Period: 15-17 March 2004. Country: Myanmar
  Purpose of the Visit
  Workshop “Change of Rural Society and Local Agro-ecological Knowledge in Myanmar”
  MOMOSE Kuniyasu ( College of Agriculture, Ehime University)
  Record of Activities
  3/15 (Mon)
  • Leave Matsuyama – Arrive in Yangon (Myanmar)
      3/16 (Tue)
  • Visit SEAMEO-CHAT to attend the workshop “Change of Rural Society and Local Agro-ecological Knowledge in Myanmar”
      3/17 (Wed)
  • Attend the workshop, and leave for Bangkok.


      Outcome and Progress Report
                I presented a paper entitled “Fallow Vegetation with Short Cycle Shifting Cultivation: Economic Significance as a Safety Net.”
    Abstract: In the mountainous areas of continental Southeast Asia, weed control is an important factor in determining the fallow period of shifting cultivation. Usually, when harmful perennial weeds increase, shifting cultivators wait until they are suppressed by woody vegetation, using fallow period of ten years or more. However, in special cases where certain types of vegetation cover fallow fields, the length of the fallow period can be significantly shortened. In South Rakhine, Myanmar, bamboo forests dominated by Melocanna bambusoides cover fallow fields. Thus, perennial weeds are quickly suppressed, and the fallow period needed for weed control is just three years. However, in fields near settlements, because the bamboo shoots are eaten, mainly by livestock and because bamboo forests do not grow well, long fallow periods of more than ten years are necessary. Although locating fields for shifting cultivation far from settlements has great advantages in terms of weed control, the activity of shifting cultivation in remote areas has changed, depending on security. When public security is well guaranteed, shifting cultivation with a short fallow period is the best way for people without property to produce provisions for their own consumption, as well as to gain quick cash income.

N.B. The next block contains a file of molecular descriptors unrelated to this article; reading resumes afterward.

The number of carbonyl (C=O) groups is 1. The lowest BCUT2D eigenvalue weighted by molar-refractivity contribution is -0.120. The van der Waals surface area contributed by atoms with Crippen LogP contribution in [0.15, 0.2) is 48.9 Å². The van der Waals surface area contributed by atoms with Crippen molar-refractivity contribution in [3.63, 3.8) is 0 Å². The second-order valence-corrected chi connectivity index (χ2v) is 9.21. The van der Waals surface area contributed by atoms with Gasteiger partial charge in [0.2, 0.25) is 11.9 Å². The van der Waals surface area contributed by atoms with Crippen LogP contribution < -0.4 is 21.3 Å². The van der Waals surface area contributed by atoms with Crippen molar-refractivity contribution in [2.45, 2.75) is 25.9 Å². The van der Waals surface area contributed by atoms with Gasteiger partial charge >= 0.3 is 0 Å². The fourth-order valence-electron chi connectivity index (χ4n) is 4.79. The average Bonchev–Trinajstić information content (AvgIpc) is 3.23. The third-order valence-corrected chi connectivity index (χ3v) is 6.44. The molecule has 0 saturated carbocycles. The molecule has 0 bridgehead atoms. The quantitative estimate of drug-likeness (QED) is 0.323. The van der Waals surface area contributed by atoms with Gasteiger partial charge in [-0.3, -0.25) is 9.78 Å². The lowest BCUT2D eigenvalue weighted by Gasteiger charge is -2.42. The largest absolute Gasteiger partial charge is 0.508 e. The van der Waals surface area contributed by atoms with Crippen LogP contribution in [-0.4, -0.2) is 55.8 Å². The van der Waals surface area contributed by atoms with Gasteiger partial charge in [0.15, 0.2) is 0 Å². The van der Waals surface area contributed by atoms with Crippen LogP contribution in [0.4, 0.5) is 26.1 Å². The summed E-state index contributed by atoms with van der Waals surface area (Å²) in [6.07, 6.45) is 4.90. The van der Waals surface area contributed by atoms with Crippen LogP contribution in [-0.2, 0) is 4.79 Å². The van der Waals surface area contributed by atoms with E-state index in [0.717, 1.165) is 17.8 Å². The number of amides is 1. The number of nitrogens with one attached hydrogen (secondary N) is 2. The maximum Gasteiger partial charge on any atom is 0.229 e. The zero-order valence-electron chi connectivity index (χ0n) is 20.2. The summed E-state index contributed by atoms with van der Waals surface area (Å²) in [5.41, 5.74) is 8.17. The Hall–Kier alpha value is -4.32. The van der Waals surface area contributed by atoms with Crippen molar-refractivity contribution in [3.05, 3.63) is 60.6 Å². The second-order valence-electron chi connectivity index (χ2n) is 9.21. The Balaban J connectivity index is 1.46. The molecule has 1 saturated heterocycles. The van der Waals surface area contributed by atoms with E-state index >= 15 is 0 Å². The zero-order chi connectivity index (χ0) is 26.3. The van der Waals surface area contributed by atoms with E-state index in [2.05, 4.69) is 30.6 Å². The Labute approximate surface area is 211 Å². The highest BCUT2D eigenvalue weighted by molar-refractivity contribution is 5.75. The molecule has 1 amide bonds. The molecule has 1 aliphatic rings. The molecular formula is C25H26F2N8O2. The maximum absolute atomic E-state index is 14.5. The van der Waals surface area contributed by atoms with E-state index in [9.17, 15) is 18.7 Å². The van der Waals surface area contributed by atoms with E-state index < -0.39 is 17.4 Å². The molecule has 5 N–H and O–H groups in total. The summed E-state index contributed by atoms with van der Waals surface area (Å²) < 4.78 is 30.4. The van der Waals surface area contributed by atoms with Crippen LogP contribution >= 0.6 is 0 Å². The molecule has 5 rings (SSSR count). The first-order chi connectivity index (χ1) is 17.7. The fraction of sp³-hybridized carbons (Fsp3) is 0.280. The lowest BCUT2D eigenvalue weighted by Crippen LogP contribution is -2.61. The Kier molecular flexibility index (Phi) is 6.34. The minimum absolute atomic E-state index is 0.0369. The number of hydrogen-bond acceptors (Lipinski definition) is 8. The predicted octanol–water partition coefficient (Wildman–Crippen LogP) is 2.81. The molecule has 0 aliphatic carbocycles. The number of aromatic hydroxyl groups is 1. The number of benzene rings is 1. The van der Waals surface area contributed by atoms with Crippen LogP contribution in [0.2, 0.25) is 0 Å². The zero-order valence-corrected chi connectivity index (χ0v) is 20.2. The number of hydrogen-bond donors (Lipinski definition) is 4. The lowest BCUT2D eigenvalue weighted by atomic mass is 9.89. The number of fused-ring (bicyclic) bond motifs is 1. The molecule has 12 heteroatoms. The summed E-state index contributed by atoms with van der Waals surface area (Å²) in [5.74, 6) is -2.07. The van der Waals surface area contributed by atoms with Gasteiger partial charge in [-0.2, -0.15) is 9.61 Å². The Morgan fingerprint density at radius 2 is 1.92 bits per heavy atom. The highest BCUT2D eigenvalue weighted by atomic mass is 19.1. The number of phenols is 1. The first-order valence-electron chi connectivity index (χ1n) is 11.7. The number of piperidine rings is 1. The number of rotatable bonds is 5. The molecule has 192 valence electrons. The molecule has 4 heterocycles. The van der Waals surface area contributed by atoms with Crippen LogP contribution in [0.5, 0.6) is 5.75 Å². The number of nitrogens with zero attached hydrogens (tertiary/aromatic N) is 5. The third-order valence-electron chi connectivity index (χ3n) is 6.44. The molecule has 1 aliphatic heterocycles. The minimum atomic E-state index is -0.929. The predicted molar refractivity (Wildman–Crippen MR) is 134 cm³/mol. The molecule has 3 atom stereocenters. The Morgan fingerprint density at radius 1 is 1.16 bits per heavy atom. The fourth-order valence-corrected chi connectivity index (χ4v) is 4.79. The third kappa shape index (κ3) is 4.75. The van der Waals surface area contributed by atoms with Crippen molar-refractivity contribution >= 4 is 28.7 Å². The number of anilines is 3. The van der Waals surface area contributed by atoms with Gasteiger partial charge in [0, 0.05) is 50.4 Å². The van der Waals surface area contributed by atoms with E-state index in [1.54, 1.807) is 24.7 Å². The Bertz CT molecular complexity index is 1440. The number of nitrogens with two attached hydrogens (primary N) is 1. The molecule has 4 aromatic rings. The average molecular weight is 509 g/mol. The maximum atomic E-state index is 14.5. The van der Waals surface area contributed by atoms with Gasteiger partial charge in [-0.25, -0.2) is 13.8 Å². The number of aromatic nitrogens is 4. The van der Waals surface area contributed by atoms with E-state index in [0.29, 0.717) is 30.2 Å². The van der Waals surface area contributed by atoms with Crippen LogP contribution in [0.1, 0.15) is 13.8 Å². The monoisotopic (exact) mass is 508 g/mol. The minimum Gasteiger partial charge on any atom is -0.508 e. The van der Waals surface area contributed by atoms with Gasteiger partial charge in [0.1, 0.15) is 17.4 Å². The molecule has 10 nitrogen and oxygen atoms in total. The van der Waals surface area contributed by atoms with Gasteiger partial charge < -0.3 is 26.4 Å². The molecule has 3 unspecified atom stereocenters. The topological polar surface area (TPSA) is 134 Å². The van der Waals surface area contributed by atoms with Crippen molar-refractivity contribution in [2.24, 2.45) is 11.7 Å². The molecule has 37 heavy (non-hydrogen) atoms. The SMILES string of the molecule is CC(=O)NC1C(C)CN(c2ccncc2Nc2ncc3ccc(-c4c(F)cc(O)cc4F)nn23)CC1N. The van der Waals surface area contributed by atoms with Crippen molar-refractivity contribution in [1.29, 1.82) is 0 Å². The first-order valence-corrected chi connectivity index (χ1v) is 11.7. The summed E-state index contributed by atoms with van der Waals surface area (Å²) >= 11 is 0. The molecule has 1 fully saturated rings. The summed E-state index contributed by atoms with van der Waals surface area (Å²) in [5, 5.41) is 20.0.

Future Tasks
      Publish the achievements of the workshop.


    Farms on floating islands in Inle Lake, Shan State, Myanmar
    (Jan. 24, 2004)
      Cordia dichotoma cultivated by Palaung people in Kalaw, Shan State, Myanmar (Jan. 23, 2004)
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